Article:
A message from astrologer

“An astrologer emailed me to say she had important news for me concerning events in my immediate future.” The future of transit and changes that willingly or not Faye has to face. The loneliness and fear of making changes in life but also longing for peaceful and known patterns constitute the lives of characters of Cusk’s latest novel “Transit.”

 

 

R achel Cusk tells the story of a recently divorced, mother of two, writer – Faye who moves to London and tries to create a new life for herself and her children. The whole book is a record of her meetings and conversations with other people. Although she’s always in the middle of the events, she seems to be more in the background. The narrative “I” in Cusk’s novel is hazy and not self-centered. We rather get to know Faye through those encounters with other people, through their thoughts and responses. Even her name is mentioned in the book only ones. As if the “I” is not self-defined but rather defined by others’ stories and impressions. Cusk doesn’t reveal much about the protagonist, and her beliefs. When Faye participates in public reading with two other writers Cusks spends a couple of pages telling stories of Julian and Louis, but when she gets to Faye reading her work that’s what we get:

I read aloud what I had written. When I had finished I folded the papers and put them back in the bag, while the audience applauded.

She’s rather kind of listener than a talker. She listens to stories of her ex-boyfriend – Gerard, a Polish worker, a blocked writing student, friends, two other writers at the public reading. But what she doesn’t do is, she shares neither her thoughts, feelings nor her story. Faye’s records of those conversations and people she meets are quite detailed giving us a picture of their struggles and lives. She is a good life-stories-listener unlike when it comes to considering any advice regarding her own life. She buys an apartment that estate agent advice against; she invests a lot of money in renovating it against workers suggestions or her stylist who tries to convince her not to dye her hair. She simply doesn’t listen to them and does what she considers appropriate. In contrary, when other people tell their tales, she is suddenly a different person, open and genuinely interested.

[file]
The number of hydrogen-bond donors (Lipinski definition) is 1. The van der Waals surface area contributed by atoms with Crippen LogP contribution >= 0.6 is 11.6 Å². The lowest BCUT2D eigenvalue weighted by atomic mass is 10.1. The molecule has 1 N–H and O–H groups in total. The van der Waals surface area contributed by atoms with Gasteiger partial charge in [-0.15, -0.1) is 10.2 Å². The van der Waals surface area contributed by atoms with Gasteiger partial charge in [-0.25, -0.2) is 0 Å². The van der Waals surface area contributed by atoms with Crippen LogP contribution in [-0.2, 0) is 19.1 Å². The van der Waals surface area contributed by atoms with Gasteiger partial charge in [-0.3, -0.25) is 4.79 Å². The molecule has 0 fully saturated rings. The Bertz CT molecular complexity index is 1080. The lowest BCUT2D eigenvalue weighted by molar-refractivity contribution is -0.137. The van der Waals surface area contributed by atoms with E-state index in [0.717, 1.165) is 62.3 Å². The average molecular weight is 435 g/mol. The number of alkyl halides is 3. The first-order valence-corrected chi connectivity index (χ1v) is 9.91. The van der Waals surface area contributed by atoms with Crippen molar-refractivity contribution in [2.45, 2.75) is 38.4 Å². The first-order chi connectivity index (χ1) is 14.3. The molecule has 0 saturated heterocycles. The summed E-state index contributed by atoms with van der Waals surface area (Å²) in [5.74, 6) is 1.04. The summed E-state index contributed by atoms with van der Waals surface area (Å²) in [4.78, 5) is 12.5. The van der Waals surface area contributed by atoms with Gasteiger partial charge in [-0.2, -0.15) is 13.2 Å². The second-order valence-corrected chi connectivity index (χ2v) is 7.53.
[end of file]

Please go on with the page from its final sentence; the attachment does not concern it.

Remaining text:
“Transit” is full of stories loosely linked to each other. Mostly by the narrative voice of Faye. Cusk brilliantly navigates between different them, especially that it is rather not a plot-driven novel. Apparently, the combination of non-dominating narrative ego and loosely linked stories create perfect circumstances for discourse on quite complicated matters as loneliness, facing changes in life and fear of making one. When Faye meets her ex-boyfriend, who lives in the same apartment as they used to, with the same furniture, dresses in the same style, unlike she who on the other hand made quite a revolution in her life, Gerard sums it up
in a baffling way:

“It’s strange,” he said, “that you always changed everything and I changed nothing and yet we’ve both ended up in the same place.”

However, most of the characters in Cusk’s novel confront the need to make choices in life, to try to take control over their destiny and reach for what’s important to them. Yet often lost in the “chaos” of their lives, the risk of making a change seems to be inevitable.

It was an interesting thought, that stability might be seen as the product of risk; it was perhaps when people tried to keep things the same that the process of decline began.

Although Cusk portrays complicated matters of life, the novel is full of irony and humor reflecting a human characters, egos, and weaknesses. On the public reading when Julian, the first novelist, finishes his quite a self-centered and long reading and hands out the stage to the other one, Louis, the latter reflects:

I spend so much time in your shadow I’m starting to get vitamin deficiency.”

In “Transit” Cusk took a different approach from what we’re used to seeing in the novels. The approach that I believe results in the brilliantly crafted novel. What distinguish “Transit” among other are: the narrative voice, although the voice of the protagonist, that seems to be mostly in the background, hazy; non-plot-driven narration but rather a diary of loosely linked stories; as well as the absence of dialogues that are converted rather into Faye’s personal records of conversations.┬áCusk as a result of the combination of those three elements creates a unique novel with unparalleled feeling and form and still preserves perfectly planned and coherent whole.

“Transit” is the second installment of Cusk’s trilogy that began with “Outline”. Based on what I’ve experienced with the novel I certainly am waiting to get the third and final installment.

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